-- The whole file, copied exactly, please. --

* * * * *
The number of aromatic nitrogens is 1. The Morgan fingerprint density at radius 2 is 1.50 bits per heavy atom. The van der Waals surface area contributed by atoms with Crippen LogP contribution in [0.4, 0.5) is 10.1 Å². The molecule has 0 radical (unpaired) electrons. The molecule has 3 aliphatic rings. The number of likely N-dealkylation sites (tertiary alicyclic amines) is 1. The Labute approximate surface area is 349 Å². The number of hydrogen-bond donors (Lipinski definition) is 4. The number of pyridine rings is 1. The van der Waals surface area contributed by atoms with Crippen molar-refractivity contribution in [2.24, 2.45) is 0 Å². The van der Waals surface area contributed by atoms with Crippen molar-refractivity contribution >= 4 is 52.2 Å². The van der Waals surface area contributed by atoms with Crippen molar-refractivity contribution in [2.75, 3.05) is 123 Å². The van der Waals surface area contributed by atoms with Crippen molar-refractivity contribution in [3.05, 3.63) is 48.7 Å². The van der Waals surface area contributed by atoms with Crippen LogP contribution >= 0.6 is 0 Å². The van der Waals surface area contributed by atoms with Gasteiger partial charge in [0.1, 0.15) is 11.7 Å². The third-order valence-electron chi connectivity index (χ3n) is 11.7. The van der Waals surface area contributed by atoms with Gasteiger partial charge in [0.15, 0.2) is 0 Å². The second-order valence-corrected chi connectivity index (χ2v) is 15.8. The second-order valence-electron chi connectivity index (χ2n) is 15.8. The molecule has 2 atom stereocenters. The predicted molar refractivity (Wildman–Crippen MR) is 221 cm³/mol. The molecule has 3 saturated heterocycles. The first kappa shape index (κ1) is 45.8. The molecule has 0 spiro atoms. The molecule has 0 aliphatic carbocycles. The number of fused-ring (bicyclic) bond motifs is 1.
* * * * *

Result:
The number of aromatic nitrogens is 1. The Morgan fingerprint density at radius 2 is 1.50 bits per heavy atom. The van der Waals surface area contributed by atoms with Crippen LogP contribution in [0.4, 0.5) is 10.1 Å². The molecule has 0 radical (unpaired) electrons. The molecule has 3 aliphatic rings. The number of likely N-dealkylation sites (tertiary alicyclic amines) is 1. The Labute approximate surface area is 349 Å². The number of hydrogen-bond donors (Lipinski definition) is 4. The number of pyridine rings is 1. The van der Waals surface area contributed by atoms with Crippen molar-refractivity contribution in [2.24, 2.45) is 0 Å². The van der Waals surface area contributed by atoms with Crippen molar-refractivity contribution >= 4 is 52.2 Å². The van der Waals surface area contributed by atoms with Crippen molar-refractivity contribution in [2.75, 3.05) is 123 Å². The van der Waals surface area contributed by atoms with Crippen molar-refractivity contribution in [3.05, 3.63) is 48.7 Å². The van der Waals surface area contributed by atoms with Crippen LogP contribution >= 0.6 is 0 Å². The van der Waals surface area contributed by atoms with Gasteiger partial charge in [0.1, 0.15) is 11.7 Å². The third-order valence-electron chi connectivity index (χ3n) is 11.7. The van der Waals surface area contributed by atoms with Gasteiger partial charge in [0.15, 0.2) is 0 Å². The second-order valence-corrected chi connectivity index (χ2v) is 15.8. The second-order valence-electron chi connectivity index (χ2n) is 15.8. The molecule has 2 atom stereocenters. The predicted molar refractivity (Wildman–Crippen MR) is 221 cm³/mol. The molecule has 3 saturated heterocycles. The first kappa shape index (κ1) is 45.8. The molecule has 0 spiro atoms. The molecule has 0 aliphatic carbocycles. The number of fused-ring (bicyclic) bond motifs is 1.